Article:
4 11-16 13-18 20-30 Moderate breeze small waves, becoming longer: numerous whitecaps dust and small branches move
5 17-21 19-24 31-39 Fresh breeze moderate waves, taking longer form: many whitecaps: some spray small trees begin to sway
6 22-27 25-31 40-50 Strong breeze larger waves forming: whitecaps everywhere: some spray large branches move, wires whistle
7 28-33 32-38 51-61 Near gale sea heaps: white foam from breaking waves begins to be blown in streaks trees in motion, resistance felt when walking
8 34-40 39-46 62-74 Gale moderately high waves of greater length: edges of crests begin to break into spindrift: foam is blown in well-marked streaks walking impeded
9 41-47 47-54 75-87 Strong gale high waves: sea begins to roll: dense streaks of foam: spray may reduce visibility structural damage may occur
10 48-55 55-63 88-102 Storm very high waves with overhanging crests: sea takes white appearance as foam is blown in very dense streaks: rolling is heavy and visibility is reduced trees uprooted, structural damage likely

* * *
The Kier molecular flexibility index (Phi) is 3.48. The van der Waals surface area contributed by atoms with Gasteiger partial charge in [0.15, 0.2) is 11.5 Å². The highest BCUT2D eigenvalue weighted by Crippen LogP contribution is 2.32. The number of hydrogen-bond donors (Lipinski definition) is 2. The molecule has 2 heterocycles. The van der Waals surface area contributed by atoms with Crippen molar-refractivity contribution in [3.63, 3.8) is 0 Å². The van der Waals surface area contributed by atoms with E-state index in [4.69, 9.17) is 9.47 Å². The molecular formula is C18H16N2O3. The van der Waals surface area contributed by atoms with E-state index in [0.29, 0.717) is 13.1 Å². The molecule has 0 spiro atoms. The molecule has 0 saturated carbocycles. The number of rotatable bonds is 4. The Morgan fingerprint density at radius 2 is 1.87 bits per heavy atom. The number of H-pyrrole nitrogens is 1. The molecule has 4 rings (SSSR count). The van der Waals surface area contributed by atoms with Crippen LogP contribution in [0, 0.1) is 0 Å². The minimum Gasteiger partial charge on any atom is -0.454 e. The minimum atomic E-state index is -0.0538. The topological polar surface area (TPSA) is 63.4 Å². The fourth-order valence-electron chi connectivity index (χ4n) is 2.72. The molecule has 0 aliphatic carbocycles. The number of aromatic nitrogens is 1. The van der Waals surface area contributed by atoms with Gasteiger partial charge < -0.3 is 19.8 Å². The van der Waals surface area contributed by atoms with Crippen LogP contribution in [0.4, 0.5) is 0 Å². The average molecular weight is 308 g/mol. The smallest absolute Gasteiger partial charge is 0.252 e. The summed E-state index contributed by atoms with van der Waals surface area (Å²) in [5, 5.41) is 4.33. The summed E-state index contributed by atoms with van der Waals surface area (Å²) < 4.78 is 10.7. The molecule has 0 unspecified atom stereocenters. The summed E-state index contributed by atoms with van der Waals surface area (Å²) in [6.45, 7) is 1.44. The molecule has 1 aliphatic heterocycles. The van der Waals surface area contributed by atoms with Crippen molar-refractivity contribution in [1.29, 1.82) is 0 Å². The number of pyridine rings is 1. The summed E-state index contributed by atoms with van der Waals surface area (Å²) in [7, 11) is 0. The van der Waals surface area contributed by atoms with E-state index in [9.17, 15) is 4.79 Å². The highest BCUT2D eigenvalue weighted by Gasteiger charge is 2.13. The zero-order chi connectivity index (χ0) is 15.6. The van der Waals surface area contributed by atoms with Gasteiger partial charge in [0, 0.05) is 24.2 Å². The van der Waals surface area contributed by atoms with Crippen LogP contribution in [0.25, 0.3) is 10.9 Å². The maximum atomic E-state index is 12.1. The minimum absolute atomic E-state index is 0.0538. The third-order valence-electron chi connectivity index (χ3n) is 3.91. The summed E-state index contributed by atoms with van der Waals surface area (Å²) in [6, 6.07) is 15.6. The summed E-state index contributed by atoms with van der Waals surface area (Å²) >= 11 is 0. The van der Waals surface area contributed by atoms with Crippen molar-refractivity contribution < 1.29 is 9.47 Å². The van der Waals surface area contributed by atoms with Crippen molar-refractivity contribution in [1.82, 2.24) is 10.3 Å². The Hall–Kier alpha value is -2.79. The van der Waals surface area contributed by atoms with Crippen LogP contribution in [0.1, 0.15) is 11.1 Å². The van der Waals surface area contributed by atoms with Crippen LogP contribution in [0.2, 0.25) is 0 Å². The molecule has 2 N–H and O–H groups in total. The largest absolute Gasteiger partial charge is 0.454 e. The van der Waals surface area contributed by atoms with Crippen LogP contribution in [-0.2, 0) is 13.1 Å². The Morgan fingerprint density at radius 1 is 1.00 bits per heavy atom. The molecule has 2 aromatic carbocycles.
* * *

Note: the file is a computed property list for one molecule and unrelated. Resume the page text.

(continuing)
11 56-63 64-72 103-117 Violent Storm Exceptionally high waves: sea covered with white foam patches: visibility still more reduced damage to structures wide spread
12 >63 >72 >117 Hurricane air filled with foam: sea completely white with driving spray: visibility greatly reduced severe structural damage to buildings, wide spread devastation, flooding

Apparent Temperatures

The Vantage Pro calculates three apparent temperature readings: Wind chill, Heat Index, and the Temperature/Humidity/Sun/Wind (THSW) Index. Apparent temperatures use additional weather data to calculate what a human body perceives the temperature to be in those conditions.

Wind Chill

Wind Chill takes into account how the speed of the wind affects our perception of the air temperature. Our bodies warm the surrounding air molecules by transferring heat from the skin. If there’s no air movement, this insulating layer of warm air molecules stays next to the body and offers some protection from cooler air molecules. However, wind sweeps that comfy warm air surrounding the body away. The faster the wind blows, the faster heat is carried away and the colder you feel.

Heat Index

The Heat Index uses temperature and the relative humidity to determine how hot the air actually “feels.” When humidity is low, the apparent temperature will be lower than the air temperature, since perspiration evaporates rapidly to cool the body. However, when humidity is high (i.e., the air is more saturated with water vapor) the apparent temperature “feels” higher than the actual air temperature, because perspiration evaporates more slowly.